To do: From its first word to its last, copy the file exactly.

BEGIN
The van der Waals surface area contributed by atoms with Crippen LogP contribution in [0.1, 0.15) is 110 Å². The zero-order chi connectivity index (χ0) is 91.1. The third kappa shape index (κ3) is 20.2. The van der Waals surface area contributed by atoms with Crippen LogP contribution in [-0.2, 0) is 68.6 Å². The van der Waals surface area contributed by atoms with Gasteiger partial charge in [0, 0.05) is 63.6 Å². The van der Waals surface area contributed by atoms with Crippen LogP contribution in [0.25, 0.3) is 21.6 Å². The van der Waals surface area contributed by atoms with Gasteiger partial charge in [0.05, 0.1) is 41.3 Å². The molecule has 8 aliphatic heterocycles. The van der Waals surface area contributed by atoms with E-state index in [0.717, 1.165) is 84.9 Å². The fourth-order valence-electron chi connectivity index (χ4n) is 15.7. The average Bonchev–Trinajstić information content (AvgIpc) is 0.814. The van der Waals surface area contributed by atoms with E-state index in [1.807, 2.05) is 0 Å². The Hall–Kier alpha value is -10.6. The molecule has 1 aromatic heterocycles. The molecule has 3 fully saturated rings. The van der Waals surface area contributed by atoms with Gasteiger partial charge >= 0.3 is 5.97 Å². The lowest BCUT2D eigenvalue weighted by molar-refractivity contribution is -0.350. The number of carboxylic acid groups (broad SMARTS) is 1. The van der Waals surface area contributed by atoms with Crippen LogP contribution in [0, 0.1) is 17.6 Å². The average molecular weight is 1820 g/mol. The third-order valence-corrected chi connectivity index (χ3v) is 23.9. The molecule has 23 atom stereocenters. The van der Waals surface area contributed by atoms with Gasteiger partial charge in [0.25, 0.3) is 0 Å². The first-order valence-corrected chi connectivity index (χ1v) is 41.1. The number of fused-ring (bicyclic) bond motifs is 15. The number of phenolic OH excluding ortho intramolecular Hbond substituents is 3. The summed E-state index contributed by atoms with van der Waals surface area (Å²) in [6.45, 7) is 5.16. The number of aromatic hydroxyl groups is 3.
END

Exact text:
The van der Waals surface area contributed by atoms with Crippen LogP contribution in [0.1, 0.15) is 110 Å². The zero-order chi connectivity index (χ0) is 91.1. The third kappa shape index (κ3) is 20.2. The van der Waals surface area contributed by atoms with Crippen LogP contribution in [-0.2, 0) is 68.6 Å². The van der Waals surface area contributed by atoms with Gasteiger partial charge in [0, 0.05) is 63.6 Å². The van der Waals surface area contributed by atoms with Crippen LogP contribution in [0.25, 0.3) is 21.6 Å². The van der Waals surface area contributed by atoms with Gasteiger partial charge in [0.05, 0.1) is 41.3 Å². The molecule has 8 aliphatic heterocycles. The van der Waals surface area contributed by atoms with E-state index in [0.717, 1.165) is 84.9 Å². The fourth-order valence-electron chi connectivity index (χ4n) is 15.7. The average Bonchev–Trinajstić information content (AvgIpc) is 0.814. The van der Waals surface area contributed by atoms with E-state index in [1.807, 2.05) is 0 Å². The Hall–Kier alpha value is -10.6. The molecule has 1 aromatic heterocycles. The molecule has 3 fully saturated rings. The van der Waals surface area contributed by atoms with Gasteiger partial charge >= 0.3 is 5.97 Å². The lowest BCUT2D eigenvalue weighted by molar-refractivity contribution is -0.350. The number of carboxylic acid groups (broad SMARTS) is 1. The van der Waals surface area contributed by atoms with Crippen LogP contribution in [0, 0.1) is 17.6 Å². The average molecular weight is 1820 g/mol. The third-order valence-corrected chi connectivity index (χ3v) is 23.9. The molecule has 23 atom stereocenters. The van der Waals surface area contributed by atoms with Gasteiger partial charge in [0.25, 0.3) is 0 Å². The first-order valence-corrected chi connectivity index (χ1v) is 41.1. The number of fused-ring (bicyclic) bond motifs is 15. The number of phenolic OH excluding ortho intramolecular Hbond substituents is 3. The summed E-state index contributed by atoms with van der Waals surface area (Å²) in [6.45, 7) is 5.16. The number of aromatic hydroxyl groups is 3.